United States District Court, D. Delaware
JEFFREY M. NORMAN, Plaintiff,
DAVID W. ELKJN, et al, Defendants, US MOBILECOMM, INC., Nominal Defendant.
A. Felice, BAILEY & GLASSER LLP, Wilmington, DE Attorneys
A. Dorey, Adam V. Orlacchio, and Craig Haring, BLANK ROME
LLP, Wilmington, DE Gerald Chalphin, Gerald Chalphin Law
Office, Philadelphia, PA Attorneys for Defendants.
U.S. DISTRICT JUDGE.
case comes before the Court on remand from the Third Circuit.
Defendants David W. Elkin ("Elkin"), Richard M.
Shorin ("Shorin"), The Elkin Group, Inc.
("TEG"), and U.S. Mobilcomm, Inc. ("USM")
(collectively, "Defendants") seek judgment as a
matter of law pursuant to Federal Rule of Civil Procedure
50(b) regarding Plaintiff Jeffrey M. Norman's
("Norman" or "Plaintiff) remanded claims.
(D.I. 301) The issues before the Court on remand have been
fully briefed. (D.I. 313, 315, 316, 318, 319, 321) For the
reasons discussed below, the Court will grant Defendants'
motion to the extent that it will enter judgment in
Elkin's favor on Norman's claims for (i) breach of
contract based on Elkin's failure to make pro rata
distributions of the proceeds of the sale of USM's assets
in 2001, (ii) conversion, (iii) usurpation of corporate
opportunities, (iv) breach of the fiduciary duty of loyalty,
(v) breach of the duty of disclosure, (vi) unjust enrichment,
and (vii) declaratory judgment. However, the Court will also
enter judgment in Norman's favor on Norman's (i)
breach of contract claim based on Elkin's execution of
the Shareholder Loan Agreement ("SLA") and (ii) for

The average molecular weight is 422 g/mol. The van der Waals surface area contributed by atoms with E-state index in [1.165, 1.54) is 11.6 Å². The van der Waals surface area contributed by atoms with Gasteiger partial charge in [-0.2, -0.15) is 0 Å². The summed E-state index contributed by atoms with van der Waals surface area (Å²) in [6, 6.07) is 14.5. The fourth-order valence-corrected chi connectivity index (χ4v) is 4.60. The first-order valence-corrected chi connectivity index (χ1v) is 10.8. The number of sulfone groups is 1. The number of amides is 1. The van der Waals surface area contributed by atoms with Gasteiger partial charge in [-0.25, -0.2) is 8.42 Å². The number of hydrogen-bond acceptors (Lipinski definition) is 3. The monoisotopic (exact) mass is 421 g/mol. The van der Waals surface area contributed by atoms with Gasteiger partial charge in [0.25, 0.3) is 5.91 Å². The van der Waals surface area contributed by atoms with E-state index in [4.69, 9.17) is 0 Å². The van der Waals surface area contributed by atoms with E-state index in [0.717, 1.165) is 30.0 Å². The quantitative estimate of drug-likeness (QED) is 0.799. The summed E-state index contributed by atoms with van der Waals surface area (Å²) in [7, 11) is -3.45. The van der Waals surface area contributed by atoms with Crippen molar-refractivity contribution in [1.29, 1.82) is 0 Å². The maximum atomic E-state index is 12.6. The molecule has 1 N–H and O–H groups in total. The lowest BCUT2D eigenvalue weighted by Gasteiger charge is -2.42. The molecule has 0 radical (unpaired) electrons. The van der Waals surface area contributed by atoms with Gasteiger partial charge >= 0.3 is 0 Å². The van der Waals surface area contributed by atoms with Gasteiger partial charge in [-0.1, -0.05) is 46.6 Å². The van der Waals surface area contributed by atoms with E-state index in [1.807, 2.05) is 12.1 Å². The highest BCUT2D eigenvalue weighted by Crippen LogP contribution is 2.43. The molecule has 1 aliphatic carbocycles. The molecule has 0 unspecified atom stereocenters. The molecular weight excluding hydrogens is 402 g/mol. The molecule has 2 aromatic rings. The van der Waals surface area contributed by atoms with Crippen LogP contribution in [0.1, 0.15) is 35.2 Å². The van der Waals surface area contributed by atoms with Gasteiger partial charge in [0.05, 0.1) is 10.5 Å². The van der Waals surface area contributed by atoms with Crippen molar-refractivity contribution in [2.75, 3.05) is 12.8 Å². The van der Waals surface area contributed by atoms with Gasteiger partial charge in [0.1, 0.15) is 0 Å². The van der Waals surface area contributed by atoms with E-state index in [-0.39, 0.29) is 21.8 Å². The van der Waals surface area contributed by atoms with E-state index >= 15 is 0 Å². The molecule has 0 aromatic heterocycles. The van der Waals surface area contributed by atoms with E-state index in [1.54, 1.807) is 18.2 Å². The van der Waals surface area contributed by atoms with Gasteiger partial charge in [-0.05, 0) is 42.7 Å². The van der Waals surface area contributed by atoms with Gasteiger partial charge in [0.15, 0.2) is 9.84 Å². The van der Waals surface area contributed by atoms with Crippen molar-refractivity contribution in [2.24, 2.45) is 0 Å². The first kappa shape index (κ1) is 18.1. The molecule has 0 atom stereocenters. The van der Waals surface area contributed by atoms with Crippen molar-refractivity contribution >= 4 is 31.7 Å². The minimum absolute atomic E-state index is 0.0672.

Elkin's failure to distribute the proceeds from the sale
of USM's assets on a pro rata basis in 2002, as well as
(iii) attendant damages for those claims.
13, 2009, a jury returned a verdict in Norman's favor on
Norman's breach of contract,  fraud, and conversion
claims. (See D.I. 118) Norman was awarded
$1 in nominal damages on his breach of contract claim, $105,
756 in compensatory damages and $48, 000 in punitive damages
on his fraud claim, and $38, 062 in compensatory damages on
his conversion claim. (See D.I. 118) Following
trial, Elkin moved for judgment as a matter of law, arguing
that Norman's claims were barred by the applicable
statute of limitations. See Norman v. Elkin, 726
F.Supp.2d 464, 469 (D. Del. 2010) ("Norman IF).
Former Judge Joseph J. Farnan, Jr. largely agreed with Elkin
and held that all of Norman's claims were time-barred
except for Norman's second and third theories of breach
of contract (alleging execution of the SLA and failure to
make pro rata distributions, respectively). (See
Id. at 470-76) Judge Farnan entered an Amended Judgment
consistent with that decision. (See D.I. 158)
resolution of additional motions filed by both
Norman and Elkin, the Court held a second jury
trial on Norman's two remaining breach of contract
theories. The jury again found in Norman's favor and
awarded him $1 in nominal damages based on Elkin's
execution of the SLA and $73, 180.17 in compensatory damages